I don’t want to be a crappy housewife. Can I serve fast food for dinner?
A few weeks ago, a friend introduced me to Tonje Langeteig’s song, “I Don’t Wanna Be a Crappy Housewife.” If you’re not familiar with the song, look it up. Consider yourself warned, though, it’s annoyingly catchy and fairly bad.
Regardless, I can relate to her sentiment. Mark and I got married in September, and when it’s my turn to cook, I strive to make good, healthy meals on a regular basis. That said, we have busy schedules, and I’m sure individuals throughout the Twin Cities can relate to the difficulty of finding time to make and eat balanced meals at home.
As a result, we sometimes sit down for a fancy dinner at one of the local fast food franchises. If I don’t want to be a crappy housewife – especially one who is studying to become a certified nutritionist – does that mean I should outlaw dinner at McDonald’s and Culvers?
For many people, permanently removing fast food from the diet may be unrealistic.
Meals from fast food franchises typically contain more fat, more cholesterol, more calories and less fiber than meals cooked at home, but there are things you can do to make your fast food dinners less diet-defying. Think about the following tips next time you’re at a fast food restaurant.
Did you know that frying foods adds about 50 percent more fat and/or calories? When you’re thinking about what to order, look for items that are grilled, not fried. For example, a grilled chicken sandwich from Wendy’s has eight grams of fat, compared with the 18 grams that are in a deep-fried, breaded chicken sandwich. You can also ask for a baked potato instead of French fries, which you can top with low-fat dressing.
Many burgers and sandwiches also come covered in several tablespoons of sauce. If you are ordering a burger or chicken sandwich, ask them hold the mayo. One tablespoon of mayo contains about 100 calories, and many burgers have more than one tablespoon. Think along the same lines with fish sandwiches. One tablespoon of tartar sauce has about 75 calories of fat.
Although sour cream and guacamole have fewer calories – about 25 calories per tablespoon – most restaurants don’t stop at one tablespoon. (Can you picture the workers at Chipotle adding your guacamole and sour cream with a ladle? Yikes.)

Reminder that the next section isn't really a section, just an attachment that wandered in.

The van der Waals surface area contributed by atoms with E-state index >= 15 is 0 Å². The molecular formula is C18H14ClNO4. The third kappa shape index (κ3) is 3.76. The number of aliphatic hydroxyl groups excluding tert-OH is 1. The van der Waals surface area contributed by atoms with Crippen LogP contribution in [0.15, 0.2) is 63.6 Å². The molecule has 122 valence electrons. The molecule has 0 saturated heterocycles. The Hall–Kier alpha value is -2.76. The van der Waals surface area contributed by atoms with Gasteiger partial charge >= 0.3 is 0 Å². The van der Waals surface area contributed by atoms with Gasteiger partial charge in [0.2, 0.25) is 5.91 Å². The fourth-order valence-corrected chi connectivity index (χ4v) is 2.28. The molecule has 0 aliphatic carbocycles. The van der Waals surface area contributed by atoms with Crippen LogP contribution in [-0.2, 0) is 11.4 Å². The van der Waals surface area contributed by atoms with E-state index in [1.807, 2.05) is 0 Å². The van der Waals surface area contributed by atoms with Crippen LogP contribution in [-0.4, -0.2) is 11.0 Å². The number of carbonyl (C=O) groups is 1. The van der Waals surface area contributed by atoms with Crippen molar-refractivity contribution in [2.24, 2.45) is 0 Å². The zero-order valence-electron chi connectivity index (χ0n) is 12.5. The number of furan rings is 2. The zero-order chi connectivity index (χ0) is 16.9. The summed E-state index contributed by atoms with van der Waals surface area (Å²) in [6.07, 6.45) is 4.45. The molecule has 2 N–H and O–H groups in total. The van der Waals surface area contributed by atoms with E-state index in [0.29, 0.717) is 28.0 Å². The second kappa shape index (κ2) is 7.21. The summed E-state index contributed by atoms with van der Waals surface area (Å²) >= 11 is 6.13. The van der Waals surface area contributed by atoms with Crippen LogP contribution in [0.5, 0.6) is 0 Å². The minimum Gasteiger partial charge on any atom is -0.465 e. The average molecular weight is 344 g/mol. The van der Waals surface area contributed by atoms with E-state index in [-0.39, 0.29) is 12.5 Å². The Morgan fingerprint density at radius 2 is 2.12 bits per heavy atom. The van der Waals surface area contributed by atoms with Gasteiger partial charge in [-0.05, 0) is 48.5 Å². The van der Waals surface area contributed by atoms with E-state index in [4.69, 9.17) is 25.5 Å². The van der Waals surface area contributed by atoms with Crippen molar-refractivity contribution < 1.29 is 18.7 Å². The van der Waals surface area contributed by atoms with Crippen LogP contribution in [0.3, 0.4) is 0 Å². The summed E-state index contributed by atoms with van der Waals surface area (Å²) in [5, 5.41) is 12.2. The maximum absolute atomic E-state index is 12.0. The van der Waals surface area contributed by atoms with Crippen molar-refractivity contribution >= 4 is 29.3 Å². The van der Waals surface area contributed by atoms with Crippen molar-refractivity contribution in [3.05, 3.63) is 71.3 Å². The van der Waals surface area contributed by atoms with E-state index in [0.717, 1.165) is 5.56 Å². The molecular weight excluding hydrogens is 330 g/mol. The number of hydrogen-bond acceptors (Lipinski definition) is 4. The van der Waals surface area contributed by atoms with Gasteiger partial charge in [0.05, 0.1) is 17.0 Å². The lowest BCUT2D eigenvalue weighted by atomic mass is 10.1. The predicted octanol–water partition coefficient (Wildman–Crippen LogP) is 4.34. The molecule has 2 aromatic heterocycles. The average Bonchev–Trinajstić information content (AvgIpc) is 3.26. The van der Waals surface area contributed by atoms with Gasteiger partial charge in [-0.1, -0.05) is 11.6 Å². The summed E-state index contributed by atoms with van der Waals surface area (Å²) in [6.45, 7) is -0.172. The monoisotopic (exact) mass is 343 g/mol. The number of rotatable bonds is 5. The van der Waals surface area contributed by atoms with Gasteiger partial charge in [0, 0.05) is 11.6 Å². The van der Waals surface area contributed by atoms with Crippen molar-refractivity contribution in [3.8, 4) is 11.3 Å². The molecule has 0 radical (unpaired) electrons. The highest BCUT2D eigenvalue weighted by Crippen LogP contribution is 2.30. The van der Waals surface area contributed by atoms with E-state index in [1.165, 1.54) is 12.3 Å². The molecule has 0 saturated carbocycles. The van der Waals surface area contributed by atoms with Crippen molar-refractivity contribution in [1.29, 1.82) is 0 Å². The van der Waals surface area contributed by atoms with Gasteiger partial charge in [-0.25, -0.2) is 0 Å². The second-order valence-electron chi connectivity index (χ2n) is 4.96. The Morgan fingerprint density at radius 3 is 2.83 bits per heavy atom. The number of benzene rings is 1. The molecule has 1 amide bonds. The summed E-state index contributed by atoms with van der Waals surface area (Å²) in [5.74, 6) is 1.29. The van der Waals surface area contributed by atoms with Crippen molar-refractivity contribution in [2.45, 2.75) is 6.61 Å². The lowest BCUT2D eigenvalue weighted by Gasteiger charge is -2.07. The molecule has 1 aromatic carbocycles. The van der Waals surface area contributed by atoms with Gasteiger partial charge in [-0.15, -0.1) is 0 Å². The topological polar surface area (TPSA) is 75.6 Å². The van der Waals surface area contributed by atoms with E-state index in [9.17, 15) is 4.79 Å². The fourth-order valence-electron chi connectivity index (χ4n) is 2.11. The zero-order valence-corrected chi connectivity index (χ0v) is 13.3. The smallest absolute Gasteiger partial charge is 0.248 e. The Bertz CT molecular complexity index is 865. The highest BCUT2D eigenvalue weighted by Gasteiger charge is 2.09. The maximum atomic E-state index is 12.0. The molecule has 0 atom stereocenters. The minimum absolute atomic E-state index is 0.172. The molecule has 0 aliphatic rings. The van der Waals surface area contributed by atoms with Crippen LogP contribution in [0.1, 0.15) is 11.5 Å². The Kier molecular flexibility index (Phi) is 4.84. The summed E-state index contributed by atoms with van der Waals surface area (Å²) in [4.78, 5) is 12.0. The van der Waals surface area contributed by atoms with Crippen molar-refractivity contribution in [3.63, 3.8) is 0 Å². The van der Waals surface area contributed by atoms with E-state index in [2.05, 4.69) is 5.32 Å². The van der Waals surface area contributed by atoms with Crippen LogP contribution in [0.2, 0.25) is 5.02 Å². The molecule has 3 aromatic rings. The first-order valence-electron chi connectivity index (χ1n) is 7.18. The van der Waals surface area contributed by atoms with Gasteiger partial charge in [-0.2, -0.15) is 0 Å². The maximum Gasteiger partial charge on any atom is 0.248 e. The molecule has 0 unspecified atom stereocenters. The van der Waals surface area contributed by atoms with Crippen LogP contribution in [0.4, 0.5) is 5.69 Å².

Add extra tomato or lettuce to give your sandwich more flavor. If you’re determined to have sauce on your sandwich, ask them to put low-fat dressings on the side, so you can determine how much you actually use.
After you order your sandwich, your next choice is what to wash it down with. The healthiest option is to drink your meal with water or milk. A 16-ounce soda adds about 200 calories to your meal; a medium chocolate shake adds about 350 calories; and a large shake easily adds more than 775 calories – or more.
If you want a few bites of dessert but don’t think you’ll be able to restrain yourself after that, you have a few options. For most people, a couple bites of something sweet will satisfy the craving for dessert. Split your dessert with a friend, or ask for a child-sized serving. Many places do not advertise children’s menus, but they typically offer much smaller portions at a lower cost.
Finally, one of the most important rules of fast food dinners is to avoid the supersize option. You may think you’re getting a great deal – more food, more drink and more fries for just a tiny increase in price – but that also comes with a large increase in calories.
I don’t want to be a crappy housewife who suggests fast food meals on a regular basis. But when that is all the schedule permits, at least I can be a housewife who knows that there are smarter choices available on your favorite fast food menu.
Source: Personal Nutrition, “Good and Fast – A Guide to Eating on the Run, or Has Your Wasitline Been Supersized?” Marie A. Boyle and Sara Long, Wadsworth Cengage Learning, 2010